Health authorities say they support what he’s doing, but also keep a close eye on him to ensure everything is legitimate in a country where baby selling and child trafficking are a problem. Some people accuse Phuc of condoning premarital sex.

Phuc’s operation is not a registered orphanage, which means he cannot put any of the children up for adoption. But even if he could, he shakes his head and says his goal is to reunite each child with its mother or to raise them as his own. So far, 27 babies have gone home.

“I will continue this job until the last breath of my life,” he says. “I will encourage my children to take over to help other people who are underprivileged.”

Vietnam limits rice exports on food security concerns

Hanoi – Vietnam’s Prime Minister Nguyen Tan Dung has ordered authorities not to sign any more rice export contracts this year, the head of the Vietnam Food Association said Thursday. “The prime minister sent a letter to the Vietnam Food Association asking us to urge rice exporters to stop signing new rice export contracts and focus on implementing the contracts signed,” said Nguyen Thi Nguyet, chairwoman of the Vietnam Food Association.

The move is due largely to domestic food security concerns, officials said.

A February cold snap in the north of the country, which lasted an unprecedented 45 days, destroyed over 100,000 hectares of rice paddies. The Ministry of Agriculture estimates total damage at 14 million dollars.

“In northern Vietnam , a large area of rice was sowed 15 days behind schedule due to the cold spell,” said Trang Hieu Dung, director of the Ministry of Agriculture’s planning department. “This area may bear no rice if the hot season arrives when the rice is blossoming.”

Vietnam has signed contracts to export some 4 million tons of rice in 2008, a figure comparable to last year. Exports in the first quarter of 2008 were up 5.3 per cent year-on-year.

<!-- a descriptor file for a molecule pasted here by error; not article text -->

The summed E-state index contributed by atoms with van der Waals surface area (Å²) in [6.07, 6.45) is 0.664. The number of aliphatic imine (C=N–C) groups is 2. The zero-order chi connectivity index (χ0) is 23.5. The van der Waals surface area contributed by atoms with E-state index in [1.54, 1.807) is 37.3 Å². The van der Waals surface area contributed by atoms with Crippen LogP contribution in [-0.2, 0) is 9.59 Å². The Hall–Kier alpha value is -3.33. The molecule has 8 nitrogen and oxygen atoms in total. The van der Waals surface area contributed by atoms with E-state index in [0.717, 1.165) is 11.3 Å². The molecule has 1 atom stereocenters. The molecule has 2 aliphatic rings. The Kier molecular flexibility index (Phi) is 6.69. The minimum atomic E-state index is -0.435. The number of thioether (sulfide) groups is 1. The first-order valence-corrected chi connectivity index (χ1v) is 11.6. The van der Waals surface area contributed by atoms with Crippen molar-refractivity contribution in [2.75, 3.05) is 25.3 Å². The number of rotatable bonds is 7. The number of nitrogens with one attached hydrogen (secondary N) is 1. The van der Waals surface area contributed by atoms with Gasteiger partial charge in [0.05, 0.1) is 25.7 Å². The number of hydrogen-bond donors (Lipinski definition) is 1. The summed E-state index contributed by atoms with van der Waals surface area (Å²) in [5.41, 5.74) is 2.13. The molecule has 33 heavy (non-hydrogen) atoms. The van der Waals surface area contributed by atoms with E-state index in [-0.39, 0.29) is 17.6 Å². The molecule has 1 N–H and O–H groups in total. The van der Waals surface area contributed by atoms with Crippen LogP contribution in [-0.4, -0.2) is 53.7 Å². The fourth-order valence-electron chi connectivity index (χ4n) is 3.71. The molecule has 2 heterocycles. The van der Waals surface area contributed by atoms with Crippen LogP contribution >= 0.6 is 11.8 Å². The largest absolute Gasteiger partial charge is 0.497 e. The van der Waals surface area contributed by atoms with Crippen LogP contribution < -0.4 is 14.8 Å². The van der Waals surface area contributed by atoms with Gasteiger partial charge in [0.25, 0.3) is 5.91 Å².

Earnings from rice exports, however, rose 43 per cent to 366 million dollars, due to rising global prices. Rice went up 70 dollars per tonne this week, worldwide.

February’s cold snap and rising global rice prices have led to price hikes across Vietnam.

The cost of rice in the domestic market has gone up some 20 per cent since the beginning of this year, with prices rising dramatically in the last month. Nguyet said prices have now stabilized.

Vietnam comes second to Thailand in the world export market, but in fact produces more rice. But Vietnamese typically consume more rice than Thai people, leaving less available for export.

Consumption is especially high in rural areas, where poverty tends to be much higher than in cities.

“Vietnam consumes more rice than other countries because the country’s living standard is still low,” Dung said. “What would people eat instead of rice?”

Consumption of the national staple crop is typically high in poor and developing countries, said Lisa Studdert, a health specialist with the Asian Development Bank in Hanoi. Dietary diversity improves as countries grow richer, though this has risks as well.

“Diets dominated by rice, with low consumption of vegetables and meats, will be low in iron, and that’s where you get high levels of anemia,” Studdert said. “But often the diversification will come in the form of white bread, donuts, cakes, and high-fat meats. So that has a downside to it.”

Vietnam is unable to increase its rice production to take advantage of higher prices, due to the scarcity of land. Rapid urbanization and industrialization are reducing the territory available for agriculture.

“We cannot increase the rice output because there are more and more people, while the land available for farming is shrinking,” said Dung. “Meanwhile, rice productivity cannot be raised any further.”,vietnam-limits-rice-exports-on-food-security-concerns.html